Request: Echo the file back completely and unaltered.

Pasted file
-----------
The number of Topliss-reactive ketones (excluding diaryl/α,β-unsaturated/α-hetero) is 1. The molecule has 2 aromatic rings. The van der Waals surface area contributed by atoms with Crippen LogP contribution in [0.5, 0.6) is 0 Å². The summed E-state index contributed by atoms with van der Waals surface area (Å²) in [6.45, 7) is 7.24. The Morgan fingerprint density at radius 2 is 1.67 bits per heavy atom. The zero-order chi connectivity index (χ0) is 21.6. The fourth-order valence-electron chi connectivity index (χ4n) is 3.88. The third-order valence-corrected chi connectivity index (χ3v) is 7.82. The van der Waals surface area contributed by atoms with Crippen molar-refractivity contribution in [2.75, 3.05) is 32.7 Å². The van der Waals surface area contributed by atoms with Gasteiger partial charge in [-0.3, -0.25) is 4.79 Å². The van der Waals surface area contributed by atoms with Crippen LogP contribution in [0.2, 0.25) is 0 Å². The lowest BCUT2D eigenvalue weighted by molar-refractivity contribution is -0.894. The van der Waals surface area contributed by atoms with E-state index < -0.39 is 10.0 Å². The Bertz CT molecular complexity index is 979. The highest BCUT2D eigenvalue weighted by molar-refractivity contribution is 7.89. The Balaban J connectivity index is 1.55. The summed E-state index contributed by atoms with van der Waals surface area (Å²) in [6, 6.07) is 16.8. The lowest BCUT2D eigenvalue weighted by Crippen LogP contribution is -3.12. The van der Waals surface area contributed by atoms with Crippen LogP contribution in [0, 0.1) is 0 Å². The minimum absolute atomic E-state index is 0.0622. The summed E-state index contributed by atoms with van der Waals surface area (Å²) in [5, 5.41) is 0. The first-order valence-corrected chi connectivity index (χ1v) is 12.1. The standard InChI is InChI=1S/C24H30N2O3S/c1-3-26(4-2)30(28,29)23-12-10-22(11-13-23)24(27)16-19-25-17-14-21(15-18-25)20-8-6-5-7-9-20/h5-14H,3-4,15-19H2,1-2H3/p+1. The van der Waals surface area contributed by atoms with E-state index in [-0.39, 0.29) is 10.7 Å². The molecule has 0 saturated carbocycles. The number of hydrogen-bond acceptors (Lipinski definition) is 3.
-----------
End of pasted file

The number of Topliss-reactive ketones (excluding diaryl/α,β-unsaturated/α-hetero) is 1. The molecule has 2 aromatic rings. The van der Waals surface area contributed by atoms with Crippen LogP contribution in [0.5, 0.6) is 0 Å². The summed E-state index contributed by atoms with van der Waals surface area (Å²) in [6.45, 7) is 7.24. The Morgan fingerprint density at radius 2 is 1.67 bits per heavy atom. The zero-order chi connectivity index (χ0) is 21.6. The fourth-order valence-electron chi connectivity index (χ4n) is 3.88. The third-order valence-corrected chi connectivity index (χ3v) is 7.82. The van der Waals surface area contributed by atoms with Crippen molar-refractivity contribution in [2.75, 3.05) is 32.7 Å². The van der Waals surface area contributed by atoms with Gasteiger partial charge in [-0.3, -0.25) is 4.79 Å². The van der Waals surface area contributed by atoms with Crippen LogP contribution in [0.2, 0.25) is 0 Å². The lowest BCUT2D eigenvalue weighted by molar-refractivity contribution is -0.894. The van der Waals surface area contributed by atoms with E-state index < -0.39 is 10.0 Å². The Bertz CT molecular complexity index is 979. The highest BCUT2D eigenvalue weighted by molar-refractivity contribution is 7.89. The Balaban J connectivity index is 1.55. The summed E-state index contributed by atoms with van der Waals surface area (Å²) in [6, 6.07) is 16.8. The lowest BCUT2D eigenvalue weighted by Crippen LogP contribution is -3.12. The van der Waals surface area contributed by atoms with Crippen LogP contribution in [0, 0.1) is 0 Å². The minimum absolute atomic E-state index is 0.0622. The summed E-state index contributed by atoms with van der Waals surface area (Å²) in [5, 5.41) is 0. The first-order valence-corrected chi connectivity index (χ1v) is 12.1. The standard InChI is InChI=1S/C24H30N2O3S/c1-3-26(4-2)30(28,29)23-12-10-22(11-13-23)24(27)16-19-25-17-14-21(15-18-25)20-8-6-5-7-9-20/h5-14H,3-4,15-19H2,1-2H3/p+1. The van der Waals surface area contributed by atoms with E-state index in [-0.39, 0.29) is 10.7 Å². The molecule has 0 saturated carbocycles. The number of hydrogen-bond acceptors (Lipinski definition) is 3.